Author: Karsten Silz
Nov 13, 2021   |  updated Mar 30, 2021 12 min read

Permalink: https://betterprojectsfaster.com/learn/talks-javaland-2022-flutter-for-java-developers/

JavaLand 2022: "Flutter for Java Developers: Web, Mobile & Desktop Front-Ends from 1 Code Base?"

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Table Of Contents

Conference

JavaLand 2022 is a three-day on-site conference. It will run from March 15 through March 17, 2022. Talks are scheduled for the first two days; I assume that the third day will be a training day.

It’s Germany’s biggest Java conference and had 2.100 visitors in 2019. The German Oracle User Group, the Association of the German Java User Groups, and the German publisher Heise Medien organize this conference.

I spoke at JavaLand 2021 about “How Should Java Developers Build Front-Ends for Web, Mobile & Desktop Today?”. This talk is the sequel.

You can buy a ticket here:

Talk

My talk will be on Wednesday, March 16, 2022, at 9:00 local time. The talks don’t have a URL of their own. Instead, they are overlay windows. So please use this link to search for my name and then click on the “magnifier with plus” icon to see the abstract.

Abstract

German

Nutzer greifen immer öfter mit Mobilgeräten auf unsere Java-Anwendungen zu. Und auf Mobilgeräten bieten native Anwendungen oft ein besseres Nutzererlebnis als Web-Anwendungen. Aber zwei unterschiedliche, native Anwendungen für iOS und Android zu entwickeln ist meist zu teuer und zeitaufwendig.

Cross-Platform Frameworks versprechen hier Abhilfe und ermöglichen Mobil-, Web- & Desktop-Front-Ends mit einer Code-Basis. Für Java-Entwickler ist Googles Flutter da die beste Variante. Aber kann Flutter dieses Versprechen wirklich halten?

Ich habe eine native Anwendung für iOS und Android mit Flutter entwickelt und in die App Stores gebracht. Aus meiner Projekt-Erfahrung heraus schildere ich Vorzüge von Flutter für Java-Entwickler, aber auch typische Probleme und deren Lösungen. Und mit einer Beispiel-Anwendung demonstriere ich, wie Mobil-, Web- & Desktop-Front-Ends mit einer Code-Basis tatsächlich gelingen können und welche Einschränkungen das mit sich bringt.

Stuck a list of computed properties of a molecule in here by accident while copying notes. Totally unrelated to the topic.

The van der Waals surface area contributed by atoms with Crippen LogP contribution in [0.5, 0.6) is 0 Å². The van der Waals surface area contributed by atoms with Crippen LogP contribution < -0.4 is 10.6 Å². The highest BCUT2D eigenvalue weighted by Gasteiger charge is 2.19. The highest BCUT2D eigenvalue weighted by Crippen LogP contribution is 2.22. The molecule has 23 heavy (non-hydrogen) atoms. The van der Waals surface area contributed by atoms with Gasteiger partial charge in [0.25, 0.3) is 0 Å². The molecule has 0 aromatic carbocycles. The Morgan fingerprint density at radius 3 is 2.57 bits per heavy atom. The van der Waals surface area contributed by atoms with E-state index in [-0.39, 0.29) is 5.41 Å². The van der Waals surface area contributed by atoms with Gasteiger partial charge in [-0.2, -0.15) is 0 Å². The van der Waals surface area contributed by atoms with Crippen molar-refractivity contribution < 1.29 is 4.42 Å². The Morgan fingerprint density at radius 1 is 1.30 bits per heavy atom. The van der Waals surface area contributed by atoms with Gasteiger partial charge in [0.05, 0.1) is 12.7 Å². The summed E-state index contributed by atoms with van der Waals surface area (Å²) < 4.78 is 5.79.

English

More and more users access our Java applications through mobile devices. And on mobile devices, native applications often offer a better user experience than web applications. But developing two different, native applications for iOS and Android is usually too expensive and time-consuming.

Cross-platform frameworks promise a remedy here and enable mobile, web & desktop front ends with a code base. For Java developers, Google’s Flutter is the best option. But can Flutter really keep this promise?

I developed native applications for iOS and Android with Flutter and brought them to the app stores. Based on my project experience, I describe the advantages of Flutter for Java developers, but also typical problems and their solutions. And with a sample application, I demonstrate how mobile, web and desktop front ends can actually work with a code base and what restrictions this entails.

Why Believe Me?

I’ve been a Java developer for 23 years and still write code every day. I’m a Java news reporter for InfoQ, so I know what’s going on in the Java world. In the QCon London 2022 program committee, I work on the Java and front-end tracks. I’m not selling books or training courses, and I’m not a developer advocate. I do donate US$10/month to the JaVers project which I discuss in this talk.

I share industry analysis and my project experiences to give you options for your next project. I use 6 criteria for my evaluation. You may use my criteria or pick your own or weigh my criteria differently than I do. But you need to apply your criteria in your own environment. And in the end, you decide!

Slides

Here are the slides as PDF. They are 1.8 MB:

You can also get the slides in their original Keynote format. “Keynote” is Apple’s presentation application. Why would you do that? My slides have less text than the PDF version, so you can see what I cut. I also animated the slides, so they are more pleasant to watch. Or maybe you want to peek under the hood to see how I achieved specific effects. These slides are 12.1 MB in size.

Videos

The link to the video will probably be available here after the talk. It may be behind a paywall.

Rate My Talk

If you’ve seen my talk, then please rate it!

This is the feedback I got on my talk. Please note that you can view the second page with the arrow button in the bottom left.





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Additional Talk Information

Sample Application for Talk

I built a sample Flutter application with five different, native “Look & Feels” with one codebase: Web, iOS, Android, Windows, and Mac. I showed screenshots during the talk. You can read more about this application below. You can run it yourself if you have Flutter installed!

Warum & Wie Cross-Platform Front-Ends? (Why & How Cross-Platform Front-Ends?)

Web Framework Popularity